Choosing fabrics for garden furniture: which will last, and which won't.

Striped outdoor fabric
High-quality, beautiful fabrics have long been a big part of what makes a house a home. Our bespoke parasol design service lets you choose your own material, and we’ll turn it into a luxury outdoor umbrella, to bring character and individuality to your own outdoor space. But with so many fabrics to choose from, what are your options, and where do you start?
We can't tell you which fabrics suit your personal garden style and taste, but we can steer your online searches regarding outdoor fabric types, their durability and suitability for living life as a hard working piece of garden furniture.
Whether you're looking for outdoor fabrics for patio sofas, garden tablecloths, pool loungers or a parasol, this guide will help you to understand the three main categories of fabrics suitable for garden furniture, plus where you can buy some of the best.

1. Solution-dyed fabrics

Solution-dyed acrylic and solution-dyed polyester are the longest lasting, most fade-resistant fabric options for a parasol. These are the creme de la creme of fabrics for garden furniture.

Solution-dyed fabrics are created by adding colour pigments to a polymer solution, before the fibre is even formed. This means that the colour is fully impregnated to the core of the yarn, and is therefore much more colourfast.

To explain this further, picture a carrot and a radish.

When you cut open a radish, you see the pink outer colour, and then the white interior. That is similar to most coloured fabrics.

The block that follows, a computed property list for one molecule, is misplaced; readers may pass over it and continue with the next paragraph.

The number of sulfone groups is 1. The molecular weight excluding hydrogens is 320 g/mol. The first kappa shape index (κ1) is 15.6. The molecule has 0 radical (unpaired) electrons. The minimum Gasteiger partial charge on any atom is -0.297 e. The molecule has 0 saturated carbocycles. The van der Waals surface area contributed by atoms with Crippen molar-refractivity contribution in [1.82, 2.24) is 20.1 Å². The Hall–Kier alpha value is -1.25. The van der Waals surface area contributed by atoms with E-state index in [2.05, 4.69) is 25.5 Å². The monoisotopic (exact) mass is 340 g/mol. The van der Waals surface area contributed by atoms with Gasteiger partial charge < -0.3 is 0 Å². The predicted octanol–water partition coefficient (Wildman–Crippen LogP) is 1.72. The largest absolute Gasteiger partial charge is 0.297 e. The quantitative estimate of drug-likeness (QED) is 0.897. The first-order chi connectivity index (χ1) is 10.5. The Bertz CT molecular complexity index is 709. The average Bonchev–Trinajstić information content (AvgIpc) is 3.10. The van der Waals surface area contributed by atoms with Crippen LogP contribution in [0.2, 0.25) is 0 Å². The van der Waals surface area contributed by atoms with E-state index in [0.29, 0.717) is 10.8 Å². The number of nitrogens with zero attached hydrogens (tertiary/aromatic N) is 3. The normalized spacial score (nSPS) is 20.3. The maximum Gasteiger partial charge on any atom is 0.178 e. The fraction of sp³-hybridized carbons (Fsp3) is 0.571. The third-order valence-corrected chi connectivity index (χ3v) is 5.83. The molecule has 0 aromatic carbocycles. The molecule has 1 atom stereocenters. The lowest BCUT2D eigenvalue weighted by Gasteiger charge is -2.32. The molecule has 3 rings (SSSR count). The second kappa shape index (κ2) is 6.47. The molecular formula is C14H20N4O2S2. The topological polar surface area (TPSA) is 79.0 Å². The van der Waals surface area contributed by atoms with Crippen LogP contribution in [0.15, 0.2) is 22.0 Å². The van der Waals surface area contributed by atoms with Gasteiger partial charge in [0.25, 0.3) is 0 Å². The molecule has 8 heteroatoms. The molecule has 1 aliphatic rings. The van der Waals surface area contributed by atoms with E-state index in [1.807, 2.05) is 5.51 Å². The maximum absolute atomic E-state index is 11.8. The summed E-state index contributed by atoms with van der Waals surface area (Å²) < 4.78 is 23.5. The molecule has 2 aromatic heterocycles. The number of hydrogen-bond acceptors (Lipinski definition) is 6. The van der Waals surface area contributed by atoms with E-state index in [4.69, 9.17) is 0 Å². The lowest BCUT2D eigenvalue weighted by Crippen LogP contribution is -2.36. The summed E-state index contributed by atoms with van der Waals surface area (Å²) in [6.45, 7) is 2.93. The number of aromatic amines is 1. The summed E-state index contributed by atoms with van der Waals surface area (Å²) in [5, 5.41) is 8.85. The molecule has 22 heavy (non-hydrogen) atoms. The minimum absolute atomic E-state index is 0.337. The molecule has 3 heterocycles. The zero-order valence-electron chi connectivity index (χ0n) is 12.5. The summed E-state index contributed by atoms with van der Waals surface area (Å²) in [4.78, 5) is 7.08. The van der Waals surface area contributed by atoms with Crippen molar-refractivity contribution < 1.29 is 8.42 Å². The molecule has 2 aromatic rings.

Solution-dyed fabrics are more similar to a carrot. When you cut open a carrot, the orange colour is the same on the outside and the inside.

Solution-dyed fabrics are intended for outdoor use and so as well as having very long lasting colourfast properties, they are also water-resistant, stain-resistant, mildew and mould-resistant, and bleach-cleanable, whilst being breathable and resistant to UV degradation. Pretty powerful stuff.

However if the words polymer, acrylic and polyester make you think of plastic, shiny tent fabric, worry not. At the luxury-end of the market, solution-dyed fabrics are beautifully designed, soft, upholstery fabrics, with the appearance of a heavy linen or woven wool.

Brands with a wide selection of high-quality solution-dyed fabrics include Sunbrella, Agora and Perennials.

3 samples of solution-dyed fabrics

 (Featured fabrics: Perennials, Rubelli, Mark Alexander)

2. Outdoor or Performance fabrics

The second category of fabrics to explore are fabrics categorised as ‘outdoor’ or ‘performance’ fabrics. You’ll find a vast array of options in this category, and great websites to browse include Sanderson, Schumacher and Elitis

Performance fabrics are typically made with man-made fibres (acrylic, polyester, or nylon) and whilst slightly less durable than solution-dyed fabrics, they still offer stain-resistance, mildew-resistance and very good fade resistance.

3 samples of outdoor fabrics

(Featured fabrics: Thibault, Casamance, Rubelli)

3. Natural fibres

Your final option, is to opt for a natural cotton or linen, which opens up your garden decor options hugely! At Plia Parasols we’re happy to make your bespoke parasol out of any fabric of your choice, however you’ll have to factor in a little extra care to extend the life of a natural fabric canopy.

Keeping your garden soft furnishings dry (to avoid mildew), and stored inside when not in use (to reduce sun-fading) will help a lot. These fabrics are not intended for long-term outdoor use and will be much more delicate than so-called performance fabrics.